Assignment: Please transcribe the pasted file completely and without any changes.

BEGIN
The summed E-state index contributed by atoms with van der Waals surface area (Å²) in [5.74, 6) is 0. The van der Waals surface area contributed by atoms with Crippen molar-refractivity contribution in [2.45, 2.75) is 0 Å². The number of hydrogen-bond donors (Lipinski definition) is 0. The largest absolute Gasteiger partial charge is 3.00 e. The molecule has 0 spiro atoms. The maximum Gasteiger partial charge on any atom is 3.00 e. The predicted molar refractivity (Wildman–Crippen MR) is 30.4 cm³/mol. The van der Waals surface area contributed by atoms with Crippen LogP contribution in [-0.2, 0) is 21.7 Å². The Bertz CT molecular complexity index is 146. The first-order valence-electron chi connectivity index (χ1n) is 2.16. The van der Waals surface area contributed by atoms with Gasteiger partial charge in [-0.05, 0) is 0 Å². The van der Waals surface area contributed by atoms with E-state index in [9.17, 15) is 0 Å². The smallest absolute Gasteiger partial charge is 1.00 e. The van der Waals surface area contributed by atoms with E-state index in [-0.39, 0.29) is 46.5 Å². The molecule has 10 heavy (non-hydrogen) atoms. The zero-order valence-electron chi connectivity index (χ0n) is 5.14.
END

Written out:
The summed E-state index contributed by atoms with van der Waals surface area (Å²) in [5.74, 6) is 0. The van der Waals surface area contributed by atoms with Crippen molar-refractivity contribution in [2.45, 2.75) is 0 Å². The number of hydrogen-bond donors (Lipinski definition) is 0. The largest absolute Gasteiger partial charge is 3.00 e. The molecule has 0 spiro atoms. The maximum Gasteiger partial charge on any atom is 3.00 e. The predicted molar refractivity (Wildman–Crippen MR) is 30.4 cm³/mol. The van der Waals surface area contributed by atoms with Crippen LogP contribution in [-0.2, 0) is 21.7 Å². The Bertz CT molecular complexity index is 146. The first-order valence-electron chi connectivity index (χ1n) is 2.16. The van der Waals surface area contributed by atoms with Gasteiger partial charge in [-0.05, 0) is 0 Å². The van der Waals surface area contributed by atoms with E-state index in [9.17, 15) is 0 Å². The smallest absolute Gasteiger partial charge is 1.00 e. The van der Waals surface area contributed by atoms with E-state index in [-0.39, 0.29) is 46.5 Å². The molecule has 10 heavy (non-hydrogen) atoms. The zero-order valence-electron chi connectivity index (χ0n) is 5.14.